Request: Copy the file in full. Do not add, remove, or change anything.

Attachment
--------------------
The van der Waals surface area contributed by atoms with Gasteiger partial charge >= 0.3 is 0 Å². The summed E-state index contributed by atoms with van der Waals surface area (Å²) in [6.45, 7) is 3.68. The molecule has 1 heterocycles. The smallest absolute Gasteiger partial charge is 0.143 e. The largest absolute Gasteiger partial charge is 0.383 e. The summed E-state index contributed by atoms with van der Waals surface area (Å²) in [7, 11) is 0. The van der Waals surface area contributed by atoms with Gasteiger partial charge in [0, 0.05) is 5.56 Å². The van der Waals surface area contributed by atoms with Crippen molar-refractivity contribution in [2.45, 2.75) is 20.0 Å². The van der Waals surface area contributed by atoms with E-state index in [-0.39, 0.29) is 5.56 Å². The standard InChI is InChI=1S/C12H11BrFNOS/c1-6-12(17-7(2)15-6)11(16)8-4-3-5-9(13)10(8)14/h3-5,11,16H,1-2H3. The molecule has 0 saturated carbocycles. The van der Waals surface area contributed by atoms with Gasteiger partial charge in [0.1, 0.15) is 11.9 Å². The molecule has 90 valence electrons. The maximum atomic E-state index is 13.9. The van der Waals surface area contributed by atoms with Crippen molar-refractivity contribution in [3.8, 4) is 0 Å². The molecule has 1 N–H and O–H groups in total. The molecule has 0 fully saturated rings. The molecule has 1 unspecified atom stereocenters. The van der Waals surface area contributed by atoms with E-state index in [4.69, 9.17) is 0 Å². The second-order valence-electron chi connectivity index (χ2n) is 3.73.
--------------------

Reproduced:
The van der Waals surface area contributed by atoms with Gasteiger partial charge >= 0.3 is 0 Å². The summed E-state index contributed by atoms with van der Waals surface area (Å²) in [6.45, 7) is 3.68. The molecule has 1 heterocycles. The smallest absolute Gasteiger partial charge is 0.143 e. The largest absolute Gasteiger partial charge is 0.383 e. The summed E-state index contributed by atoms with van der Waals surface area (Å²) in [7, 11) is 0. The van der Waals surface area contributed by atoms with Gasteiger partial charge in [0, 0.05) is 5.56 Å². The van der Waals surface area contributed by atoms with Crippen molar-refractivity contribution in [2.45, 2.75) is 20.0 Å². The van der Waals surface area contributed by atoms with E-state index in [-0.39, 0.29) is 5.56 Å². The standard InChI is InChI=1S/C12H11BrFNOS/c1-6-12(17-7(2)15-6)11(16)8-4-3-5-9(13)10(8)14/h3-5,11,16H,1-2H3. The molecule has 0 saturated carbocycles. The van der Waals surface area contributed by atoms with Gasteiger partial charge in [0.1, 0.15) is 11.9 Å². The molecule has 90 valence electrons. The maximum atomic E-state index is 13.9. The van der Waals surface area contributed by atoms with Crippen molar-refractivity contribution in [3.8, 4) is 0 Å². The molecule has 1 N–H and O–H groups in total. The molecule has 0 fully saturated rings. The molecule has 1 unspecified atom stereocenters. The van der Waals surface area contributed by atoms with E-state index in [4.69, 9.17) is 0 Å². The second-order valence-electron chi connectivity index (χ2n) is 3.73.